Which sign cannot be a trade mark?

PrintPDF Share

A trade mark should distinguish the goods or services designated by it from other similar kinds of goods or services. Therefore, any sign cannot be a trade mark. Some signs should remain available for use by all entrepreneurs.

For example, the following signs cannot be trade marks:

  • signs which are devoid of any distinctive character,
  • signs which designate the characteristics of the goods or services;
  • signs which have become customary in the particular field of activity or in general business practice;
  • signs which are of such nature as to mislead the consumer;
  • genuine and ordinary images of products or packages;
  • signs which are contrary to public order or accepted principles of morality.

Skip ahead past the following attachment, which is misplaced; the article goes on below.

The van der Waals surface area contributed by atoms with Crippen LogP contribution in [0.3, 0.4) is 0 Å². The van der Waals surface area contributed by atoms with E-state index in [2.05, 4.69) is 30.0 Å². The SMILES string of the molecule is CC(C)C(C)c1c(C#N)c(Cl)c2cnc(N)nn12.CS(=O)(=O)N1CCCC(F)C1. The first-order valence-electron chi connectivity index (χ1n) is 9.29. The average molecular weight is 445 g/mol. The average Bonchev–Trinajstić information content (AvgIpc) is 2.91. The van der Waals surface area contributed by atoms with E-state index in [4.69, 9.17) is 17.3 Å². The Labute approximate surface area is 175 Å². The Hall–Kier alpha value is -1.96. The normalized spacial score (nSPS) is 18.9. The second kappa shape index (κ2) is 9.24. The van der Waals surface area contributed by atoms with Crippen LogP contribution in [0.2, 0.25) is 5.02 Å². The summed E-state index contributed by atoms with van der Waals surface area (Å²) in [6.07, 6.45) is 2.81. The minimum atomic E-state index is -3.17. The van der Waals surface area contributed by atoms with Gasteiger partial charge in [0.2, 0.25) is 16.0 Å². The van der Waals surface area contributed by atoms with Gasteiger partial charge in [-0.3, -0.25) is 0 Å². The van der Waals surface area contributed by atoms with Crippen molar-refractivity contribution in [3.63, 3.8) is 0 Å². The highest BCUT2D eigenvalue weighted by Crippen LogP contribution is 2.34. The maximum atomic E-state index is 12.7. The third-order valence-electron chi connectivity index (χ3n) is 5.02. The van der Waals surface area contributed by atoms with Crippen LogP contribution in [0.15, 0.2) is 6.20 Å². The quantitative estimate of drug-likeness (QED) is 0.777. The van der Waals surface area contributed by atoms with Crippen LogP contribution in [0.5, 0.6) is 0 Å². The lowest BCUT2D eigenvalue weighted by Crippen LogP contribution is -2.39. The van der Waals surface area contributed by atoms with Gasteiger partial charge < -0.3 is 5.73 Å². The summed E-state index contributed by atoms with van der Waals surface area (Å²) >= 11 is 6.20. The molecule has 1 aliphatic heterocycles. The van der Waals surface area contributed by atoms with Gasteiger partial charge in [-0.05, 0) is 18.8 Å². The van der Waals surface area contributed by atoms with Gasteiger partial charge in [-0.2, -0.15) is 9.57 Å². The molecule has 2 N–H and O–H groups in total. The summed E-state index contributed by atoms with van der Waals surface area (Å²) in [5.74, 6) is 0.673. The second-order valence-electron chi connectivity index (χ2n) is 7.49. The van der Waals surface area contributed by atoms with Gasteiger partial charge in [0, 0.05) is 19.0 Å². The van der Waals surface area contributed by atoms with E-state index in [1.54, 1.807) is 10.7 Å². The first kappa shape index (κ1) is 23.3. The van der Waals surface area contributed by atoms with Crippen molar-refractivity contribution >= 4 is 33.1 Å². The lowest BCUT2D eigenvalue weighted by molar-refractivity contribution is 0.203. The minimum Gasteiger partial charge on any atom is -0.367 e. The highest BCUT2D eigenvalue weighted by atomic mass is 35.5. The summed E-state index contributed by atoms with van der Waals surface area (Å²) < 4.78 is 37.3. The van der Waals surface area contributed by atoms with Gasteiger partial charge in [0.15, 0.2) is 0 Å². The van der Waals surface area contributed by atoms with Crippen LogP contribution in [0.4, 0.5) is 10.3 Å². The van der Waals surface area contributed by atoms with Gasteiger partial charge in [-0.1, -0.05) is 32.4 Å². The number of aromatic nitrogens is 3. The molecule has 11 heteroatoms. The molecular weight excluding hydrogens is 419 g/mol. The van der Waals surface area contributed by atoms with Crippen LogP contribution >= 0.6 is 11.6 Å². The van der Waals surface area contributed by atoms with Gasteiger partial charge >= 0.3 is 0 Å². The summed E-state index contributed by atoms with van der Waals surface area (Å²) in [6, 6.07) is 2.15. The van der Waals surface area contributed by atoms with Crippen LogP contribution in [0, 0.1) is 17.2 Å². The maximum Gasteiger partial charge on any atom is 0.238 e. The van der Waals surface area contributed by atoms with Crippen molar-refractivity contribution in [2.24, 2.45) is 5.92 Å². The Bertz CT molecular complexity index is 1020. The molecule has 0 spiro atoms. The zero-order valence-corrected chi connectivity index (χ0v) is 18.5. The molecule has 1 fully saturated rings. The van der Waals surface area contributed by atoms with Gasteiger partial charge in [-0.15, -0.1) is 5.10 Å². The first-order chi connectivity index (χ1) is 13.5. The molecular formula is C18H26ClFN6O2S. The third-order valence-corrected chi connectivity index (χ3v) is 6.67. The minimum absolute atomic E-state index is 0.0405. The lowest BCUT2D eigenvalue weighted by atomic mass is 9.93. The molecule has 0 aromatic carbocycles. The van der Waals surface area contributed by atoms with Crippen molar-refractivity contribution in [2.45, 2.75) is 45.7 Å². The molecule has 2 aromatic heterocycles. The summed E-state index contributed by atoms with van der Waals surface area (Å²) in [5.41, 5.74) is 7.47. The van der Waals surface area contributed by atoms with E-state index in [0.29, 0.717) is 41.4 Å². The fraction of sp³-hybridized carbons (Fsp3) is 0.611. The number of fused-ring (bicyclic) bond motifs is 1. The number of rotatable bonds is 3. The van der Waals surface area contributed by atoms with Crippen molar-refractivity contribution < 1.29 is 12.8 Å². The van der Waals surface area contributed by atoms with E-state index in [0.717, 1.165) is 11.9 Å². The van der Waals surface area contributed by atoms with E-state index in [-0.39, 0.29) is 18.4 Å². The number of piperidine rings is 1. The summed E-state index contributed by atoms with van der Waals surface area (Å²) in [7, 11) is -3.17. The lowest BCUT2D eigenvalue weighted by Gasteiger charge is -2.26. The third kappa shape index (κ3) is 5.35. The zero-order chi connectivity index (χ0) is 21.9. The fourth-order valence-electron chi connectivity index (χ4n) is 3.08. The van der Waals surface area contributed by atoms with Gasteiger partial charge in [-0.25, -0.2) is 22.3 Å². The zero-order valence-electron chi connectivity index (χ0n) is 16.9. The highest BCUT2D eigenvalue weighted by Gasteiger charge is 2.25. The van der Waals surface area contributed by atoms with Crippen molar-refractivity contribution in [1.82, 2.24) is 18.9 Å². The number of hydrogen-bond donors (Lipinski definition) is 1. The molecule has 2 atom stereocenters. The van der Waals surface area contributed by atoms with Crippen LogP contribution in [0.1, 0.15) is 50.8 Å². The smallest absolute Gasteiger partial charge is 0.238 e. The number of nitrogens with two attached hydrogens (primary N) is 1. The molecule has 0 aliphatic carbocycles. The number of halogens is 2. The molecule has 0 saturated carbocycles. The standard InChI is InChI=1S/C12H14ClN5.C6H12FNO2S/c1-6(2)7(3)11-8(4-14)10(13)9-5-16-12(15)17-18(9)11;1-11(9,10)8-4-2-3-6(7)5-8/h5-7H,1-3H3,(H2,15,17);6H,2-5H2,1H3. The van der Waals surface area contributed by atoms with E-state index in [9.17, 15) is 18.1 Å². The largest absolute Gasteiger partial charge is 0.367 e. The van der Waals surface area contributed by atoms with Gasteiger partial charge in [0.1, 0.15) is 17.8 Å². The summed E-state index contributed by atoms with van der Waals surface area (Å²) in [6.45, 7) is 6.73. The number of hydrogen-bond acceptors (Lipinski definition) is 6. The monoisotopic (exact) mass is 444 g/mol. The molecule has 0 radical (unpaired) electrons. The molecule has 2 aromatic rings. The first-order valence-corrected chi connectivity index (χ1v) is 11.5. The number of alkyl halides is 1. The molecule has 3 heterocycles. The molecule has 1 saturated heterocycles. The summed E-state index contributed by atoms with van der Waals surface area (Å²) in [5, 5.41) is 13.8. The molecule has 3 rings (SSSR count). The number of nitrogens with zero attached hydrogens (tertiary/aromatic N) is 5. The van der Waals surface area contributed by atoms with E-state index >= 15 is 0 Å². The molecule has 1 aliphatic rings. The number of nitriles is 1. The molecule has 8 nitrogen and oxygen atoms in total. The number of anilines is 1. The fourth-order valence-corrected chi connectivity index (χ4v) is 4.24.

If a non-distinctive, descriptive or customary sign is included in a trade mark, it is not subject to protection. The proprietor of the trade mark does not have an exclusive right for the use of that part of the trade mark, i.e. such signs can be used freely by other entrepreneurs, even if the registered trade mark contains any of them.

As an exception the non-distinctive, descriptive or customary sign can be registered as a trade mark if it has acquired a distinctive character during the long-time consistent use of a trade mark. A trade mark has acquired the distinctive character if it is known to the target group of the particular goods or services.

Absolute circumstances which preclude legal protection (Trade Mark Act § 9)

Last modified 02.04.2019